By Stacey Oke, DVM, MSc
Prior to vitrification, the veterinarian punctures the embryo and extracts fluid to prevent ice crystal formation, which damages cells upon thawing.
Equine reproduction researchers know that a specialized embryo freezing process called vitrification results in higher mare pregnancy rates than traditional slow-cooling cryopreservation techniques. But not every veterinarian has access to the specialized vitrification equipment, so they must opt for the less successful approach or ship embryos be vitrified elsewhere. Handling these tiny vulnerable structures with care becomes an issue in the meantime, so researchers at Louisiana State University (LSU) took a closer look at the best approach.
“When large embryos are subject to slow-cooling cryopreservation, pregnancy rates are less than 30%,” said Fabian A. Diaz, MS, a graduate assistant at LSU’s School of Animal Science. “Embryos frozen via embryo micromanipulation and vitrification, however, result in pregnancy rates greater than or equal to 65%.”
So, in an effort to make this preferred method more available to the masses, he examined the toll of temporarily cooling blastocysts to low temperatures (7-10°C, or 44-50°F) before vitrification on pregnancy rates. He described his study results at the 2015 American Association of Equine Practitioners Convention, held Dec. 5-9 in Las Vegas.
Embryo transfer involves breeding a mare, whether through live cover or artificial insemination, collecting the embryo approximately six to eight days later, and then transferring the young embryo—called a blastocyst—to a recipient mare for gestation. Alternatively, mare owners can have collected embryos frozen for use until a recipient mare is ready for implantation or simply to preserve them for future implantation.
Ice crystals form during the traditional freezing process that damage embryo cells during thawing. Vitrification, however, involves a scientist or lab technician replacing some of the water in a cell with cryoprotectants that minimize ice crystal formation, later replacing the cryoprotectant with water during thawing.
Diaz and colleagues collected Day 7 and Day 8 blastocysts and vitrified them either immediately or following 12 or 24 hours of storage at temperatures cold enough to preserve the structures but not cause ice crystal formation. They measured pregnancy rates 17 and 18 days following transfer for thawed blastocysts (equivalent to 25 days post-ovulation).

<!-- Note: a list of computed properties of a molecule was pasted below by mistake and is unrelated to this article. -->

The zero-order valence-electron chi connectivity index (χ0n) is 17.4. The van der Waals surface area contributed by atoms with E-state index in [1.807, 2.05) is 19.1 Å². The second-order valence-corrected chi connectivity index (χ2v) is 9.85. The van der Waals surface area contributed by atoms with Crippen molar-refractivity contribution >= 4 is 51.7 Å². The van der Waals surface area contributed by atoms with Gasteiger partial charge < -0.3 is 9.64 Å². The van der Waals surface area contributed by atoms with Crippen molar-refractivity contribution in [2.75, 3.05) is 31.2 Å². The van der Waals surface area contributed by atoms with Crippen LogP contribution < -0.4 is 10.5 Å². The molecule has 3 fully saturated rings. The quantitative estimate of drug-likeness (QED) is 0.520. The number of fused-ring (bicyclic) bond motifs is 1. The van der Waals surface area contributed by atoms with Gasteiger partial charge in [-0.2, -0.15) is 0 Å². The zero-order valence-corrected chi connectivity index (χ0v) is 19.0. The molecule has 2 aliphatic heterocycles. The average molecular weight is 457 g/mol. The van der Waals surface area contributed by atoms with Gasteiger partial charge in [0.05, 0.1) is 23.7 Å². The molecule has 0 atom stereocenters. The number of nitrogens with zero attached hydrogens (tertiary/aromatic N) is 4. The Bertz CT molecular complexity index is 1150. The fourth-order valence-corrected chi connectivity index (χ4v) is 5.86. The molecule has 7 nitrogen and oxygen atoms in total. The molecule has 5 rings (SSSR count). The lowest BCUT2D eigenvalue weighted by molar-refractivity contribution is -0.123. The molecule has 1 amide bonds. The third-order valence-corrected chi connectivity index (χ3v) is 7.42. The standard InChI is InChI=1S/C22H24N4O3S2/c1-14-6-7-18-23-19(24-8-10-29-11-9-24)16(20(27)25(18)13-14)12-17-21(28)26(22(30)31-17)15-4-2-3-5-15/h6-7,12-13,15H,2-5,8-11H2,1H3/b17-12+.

Key findings of Diaz’s research:
|Blastocyst cooling treatment before vitrification||Pregnancy rate|
|Day 8, noncooled (vitrified immediately)||83.3%|
|Day 8, cooled 12 hours||0%|
|Day 8, cooled 24 hours||20%|
|Day 7, cooled 12 hours||60%|
|Day 7, cooled 24 hours||80%|
“These data show that pregnancies can be achieved following a 12- to 24-hour low-temperature storage prior to the vitrification of blastocysts,” said Diaz.
Considering that pregnancy rates are typically 60-75% following transfer of fresh embryos to recipient mares, these rates are encouraging.
“In this study, Day 7 blastocysts were better able to tolerate low-temperature storage than Day 8 blastocysts prior to vitrification,” he added. “Thus, it appears that Day 7 embryos can be cooled for up to 24 hours and transferred from a collection facility to laboratory for vitrification without worry.”
At this point, embryo transfer facilities do not widely perform vitrification of Day 7 and 8 equine embryos because this cryopreservation process is a relatively new technique, and the collapsing the blastocyst (embryo micromanipulation) immediately prior to vitrification requires special equipment and training.
Diaz is hoping his data will help make vitrification a more popular breeding tool.
“Cooling embryos for 24 hours prior to vitrification without negatively affecting pregnancy rates allows practitioners to recover their embryos wherever they are, place the embryos in a holding solution, and ship them in a slow-cooling device like an Equitainer to a specialized facility where vitrification can be properly performed.”